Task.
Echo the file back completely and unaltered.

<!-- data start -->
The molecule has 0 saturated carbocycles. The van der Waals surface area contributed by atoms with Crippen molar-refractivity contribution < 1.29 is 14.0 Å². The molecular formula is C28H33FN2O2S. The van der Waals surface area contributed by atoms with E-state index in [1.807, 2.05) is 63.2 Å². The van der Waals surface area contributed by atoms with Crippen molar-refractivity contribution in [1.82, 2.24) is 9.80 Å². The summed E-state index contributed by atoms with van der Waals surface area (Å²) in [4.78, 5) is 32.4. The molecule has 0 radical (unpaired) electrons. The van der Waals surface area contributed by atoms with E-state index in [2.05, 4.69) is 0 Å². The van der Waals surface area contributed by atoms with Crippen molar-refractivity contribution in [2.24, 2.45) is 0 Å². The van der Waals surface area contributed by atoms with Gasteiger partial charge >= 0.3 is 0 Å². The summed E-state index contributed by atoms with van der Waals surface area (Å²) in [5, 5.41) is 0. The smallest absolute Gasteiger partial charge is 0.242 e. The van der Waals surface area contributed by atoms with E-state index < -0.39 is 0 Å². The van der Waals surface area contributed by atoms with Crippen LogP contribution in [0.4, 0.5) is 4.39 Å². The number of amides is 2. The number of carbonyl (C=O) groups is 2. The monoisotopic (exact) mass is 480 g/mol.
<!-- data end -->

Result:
The molecule has 0 saturated carbocycles. The van der Waals surface area contributed by atoms with Crippen molar-refractivity contribution < 1.29 is 14.0 Å². The molecular formula is C28H33FN2O2S. The van der Waals surface area contributed by atoms with E-state index in [1.807, 2.05) is 63.2 Å². The van der Waals surface area contributed by atoms with Crippen molar-refractivity contribution in [1.82, 2.24) is 9.80 Å². The summed E-state index contributed by atoms with van der Waals surface area (Å²) in [4.78, 5) is 32.4. The molecule has 0 radical (unpaired) electrons. The van der Waals surface area contributed by atoms with E-state index in [2.05, 4.69) is 0 Å². The van der Waals surface area contributed by atoms with Crippen molar-refractivity contribution in [2.24, 2.45) is 0 Å². The van der Waals surface area contributed by atoms with Gasteiger partial charge >= 0.3 is 0 Å². The summed E-state index contributed by atoms with van der Waals surface area (Å²) in [5, 5.41) is 0. The smallest absolute Gasteiger partial charge is 0.242 e. The van der Waals surface area contributed by atoms with E-state index < -0.39 is 0 Å². The van der Waals surface area contributed by atoms with Crippen LogP contribution in [0.4, 0.5) is 4.39 Å². The number of amides is 2. The number of carbonyl (C=O) groups is 2. The monoisotopic (exact) mass is 480 g/mol.